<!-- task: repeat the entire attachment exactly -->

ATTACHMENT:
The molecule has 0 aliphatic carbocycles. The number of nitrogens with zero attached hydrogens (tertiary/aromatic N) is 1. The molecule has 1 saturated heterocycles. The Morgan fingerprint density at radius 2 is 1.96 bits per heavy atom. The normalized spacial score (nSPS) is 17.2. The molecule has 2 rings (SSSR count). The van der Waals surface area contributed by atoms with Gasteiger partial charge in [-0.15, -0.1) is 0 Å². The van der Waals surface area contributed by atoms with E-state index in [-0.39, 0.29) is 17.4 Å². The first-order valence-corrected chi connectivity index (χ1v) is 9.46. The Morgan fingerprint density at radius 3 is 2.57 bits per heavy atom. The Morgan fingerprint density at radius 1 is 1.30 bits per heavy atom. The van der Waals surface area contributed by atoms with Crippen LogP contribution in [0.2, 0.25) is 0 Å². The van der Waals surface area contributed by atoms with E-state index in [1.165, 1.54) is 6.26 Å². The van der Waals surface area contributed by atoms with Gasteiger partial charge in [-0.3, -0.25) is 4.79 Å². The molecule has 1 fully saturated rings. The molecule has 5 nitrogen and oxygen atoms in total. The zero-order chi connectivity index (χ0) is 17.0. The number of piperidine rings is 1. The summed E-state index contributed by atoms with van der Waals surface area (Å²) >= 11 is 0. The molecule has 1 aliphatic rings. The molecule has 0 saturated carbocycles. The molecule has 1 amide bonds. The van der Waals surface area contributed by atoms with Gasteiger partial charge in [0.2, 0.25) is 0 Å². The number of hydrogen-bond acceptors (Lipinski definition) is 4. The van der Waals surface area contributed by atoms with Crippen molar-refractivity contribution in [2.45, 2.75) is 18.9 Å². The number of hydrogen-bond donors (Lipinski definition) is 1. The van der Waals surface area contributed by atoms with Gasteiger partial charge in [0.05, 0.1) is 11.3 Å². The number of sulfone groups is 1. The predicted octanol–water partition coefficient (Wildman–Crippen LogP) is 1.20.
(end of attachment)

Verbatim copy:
The molecule has 0 aliphatic carbocycles. The number of nitrogens with zero attached hydrogens (tertiary/aromatic N) is 1. The molecule has 1 saturated heterocycles. The Morgan fingerprint density at radius 2 is 1.96 bits per heavy atom. The normalized spacial score (nSPS) is 17.2. The molecule has 2 rings (SSSR count). The van der Waals surface area contributed by atoms with Gasteiger partial charge in [-0.15, -0.1) is 0 Å². The van der Waals surface area contributed by atoms with E-state index in [-0.39, 0.29) is 17.4 Å². The first-order valence-corrected chi connectivity index (χ1v) is 9.46. The Morgan fingerprint density at radius 3 is 2.57 bits per heavy atom. The Morgan fingerprint density at radius 1 is 1.30 bits per heavy atom. The van der Waals surface area contributed by atoms with Crippen LogP contribution in [0.2, 0.25) is 0 Å². The van der Waals surface area contributed by atoms with E-state index in [1.165, 1.54) is 6.26 Å². The van der Waals surface area contributed by atoms with Gasteiger partial charge in [-0.3, -0.25) is 4.79 Å². The molecule has 1 fully saturated rings. The molecule has 5 nitrogen and oxygen atoms in total. The zero-order chi connectivity index (χ0) is 17.0. The number of piperidine rings is 1. The summed E-state index contributed by atoms with van der Waals surface area (Å²) >= 11 is 0. The molecule has 1 aliphatic rings. The molecule has 0 saturated carbocycles. The molecule has 1 amide bonds. The van der Waals surface area contributed by atoms with Gasteiger partial charge in [0.2, 0.25) is 0 Å². The number of hydrogen-bond acceptors (Lipinski definition) is 4. The van der Waals surface area contributed by atoms with Crippen molar-refractivity contribution in [2.45, 2.75) is 18.9 Å². The number of hydrogen-bond donors (Lipinski definition) is 1. The van der Waals surface area contributed by atoms with Gasteiger partial charge in [0.05, 0.1) is 11.3 Å². The number of sulfone groups is 1. The predicted octanol–water partition coefficient (Wildman–Crippen LogP) is 1.20.